The USS Enterprise deployed as many as 80 combat missions a day during its assignment, and its planes dropped some 800,000 pounds of explosives on Afghanistan. But there was not a single war casualty among the 5,500 servicemen and women on board the carrier. When Rodriguez stepped off the ship, he bent over and touched the ground to confirm he was safe.

On Monday night news of the plane crash reached Rodriguez's family members on either end of the of the stretch of Atlantic that separates the Dominican from New York. In San Luis, three-year-old Miguel Angel was upset with his mother. "Where's Daddy?" he kept asking. "You said he was coming home."

In Washington Heights, a Dominican neighborhood in New York City, Rodriguez's older brother Felipe was among a crowd of mourners gathered at a community center. He clutched a photograph of his brother in his Navy uniform. "All we want is to get his body back so we can mourn properly," he told reporters. Rodriguez was the youngest of seven siblings, and his sense of humor and appetite for fun made him everybody's pet.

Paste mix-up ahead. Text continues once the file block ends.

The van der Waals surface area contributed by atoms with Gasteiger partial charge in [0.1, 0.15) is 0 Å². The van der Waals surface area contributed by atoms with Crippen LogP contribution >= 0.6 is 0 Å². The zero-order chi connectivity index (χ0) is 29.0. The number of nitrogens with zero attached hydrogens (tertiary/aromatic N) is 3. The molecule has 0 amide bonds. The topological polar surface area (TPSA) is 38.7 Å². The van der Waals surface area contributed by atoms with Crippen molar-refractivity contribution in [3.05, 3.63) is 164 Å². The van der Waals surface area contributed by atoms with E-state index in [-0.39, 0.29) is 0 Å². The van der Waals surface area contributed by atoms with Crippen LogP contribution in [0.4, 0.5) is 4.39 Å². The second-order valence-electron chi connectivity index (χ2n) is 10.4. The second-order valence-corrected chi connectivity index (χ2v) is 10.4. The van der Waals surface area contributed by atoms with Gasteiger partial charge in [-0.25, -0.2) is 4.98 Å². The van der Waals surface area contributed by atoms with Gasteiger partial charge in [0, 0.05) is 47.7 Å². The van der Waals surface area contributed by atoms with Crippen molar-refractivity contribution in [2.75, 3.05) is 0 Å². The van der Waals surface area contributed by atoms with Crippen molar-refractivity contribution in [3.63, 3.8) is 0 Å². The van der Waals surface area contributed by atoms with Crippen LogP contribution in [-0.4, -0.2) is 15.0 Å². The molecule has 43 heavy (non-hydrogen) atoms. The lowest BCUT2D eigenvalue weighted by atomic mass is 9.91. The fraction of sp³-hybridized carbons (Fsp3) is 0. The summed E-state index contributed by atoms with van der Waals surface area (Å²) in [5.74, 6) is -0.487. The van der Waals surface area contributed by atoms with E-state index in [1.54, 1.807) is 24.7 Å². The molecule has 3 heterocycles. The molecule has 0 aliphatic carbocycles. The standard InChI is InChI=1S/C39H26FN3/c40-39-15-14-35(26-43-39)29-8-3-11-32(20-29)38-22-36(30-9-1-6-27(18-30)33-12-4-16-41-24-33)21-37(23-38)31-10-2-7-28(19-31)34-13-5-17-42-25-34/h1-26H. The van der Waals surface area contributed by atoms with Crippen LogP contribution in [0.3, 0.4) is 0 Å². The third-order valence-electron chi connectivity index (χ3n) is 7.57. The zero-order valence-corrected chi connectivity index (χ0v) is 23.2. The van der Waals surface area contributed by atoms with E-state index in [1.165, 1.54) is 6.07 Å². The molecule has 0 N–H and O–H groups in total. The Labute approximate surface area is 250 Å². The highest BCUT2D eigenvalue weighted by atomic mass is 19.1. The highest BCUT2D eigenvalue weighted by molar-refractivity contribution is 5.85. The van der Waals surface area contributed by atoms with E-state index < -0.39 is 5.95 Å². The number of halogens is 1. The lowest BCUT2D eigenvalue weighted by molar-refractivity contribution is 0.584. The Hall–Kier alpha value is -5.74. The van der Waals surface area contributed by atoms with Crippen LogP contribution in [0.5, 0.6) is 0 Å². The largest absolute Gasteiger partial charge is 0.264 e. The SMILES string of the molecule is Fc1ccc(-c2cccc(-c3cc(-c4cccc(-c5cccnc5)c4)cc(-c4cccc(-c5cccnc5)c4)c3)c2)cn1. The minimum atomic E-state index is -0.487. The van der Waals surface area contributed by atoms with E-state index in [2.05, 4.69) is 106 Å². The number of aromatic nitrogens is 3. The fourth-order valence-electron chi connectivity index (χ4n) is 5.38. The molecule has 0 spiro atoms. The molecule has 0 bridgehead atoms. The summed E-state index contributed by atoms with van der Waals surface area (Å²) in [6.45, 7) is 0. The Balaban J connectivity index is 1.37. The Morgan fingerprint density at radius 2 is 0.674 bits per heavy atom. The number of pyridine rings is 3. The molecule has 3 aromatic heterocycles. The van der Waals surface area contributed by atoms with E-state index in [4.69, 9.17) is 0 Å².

"He still acted like a little guy," she says Rodriguez's niece, Gizelle Cabrar, 18. "He was always running around the house and playing Nintendo with us." Rodriguez's brother Elias adds "He was like somebody flying all the time. If he was at your side, for sure you will be smiling or laughing because he was always making jokes." Elias recalls that when they were younger, Ruben had an ever-expanding menagerie of pets, including a pet dove that he kept trying to set free in a park near their house. The dove always returned to him.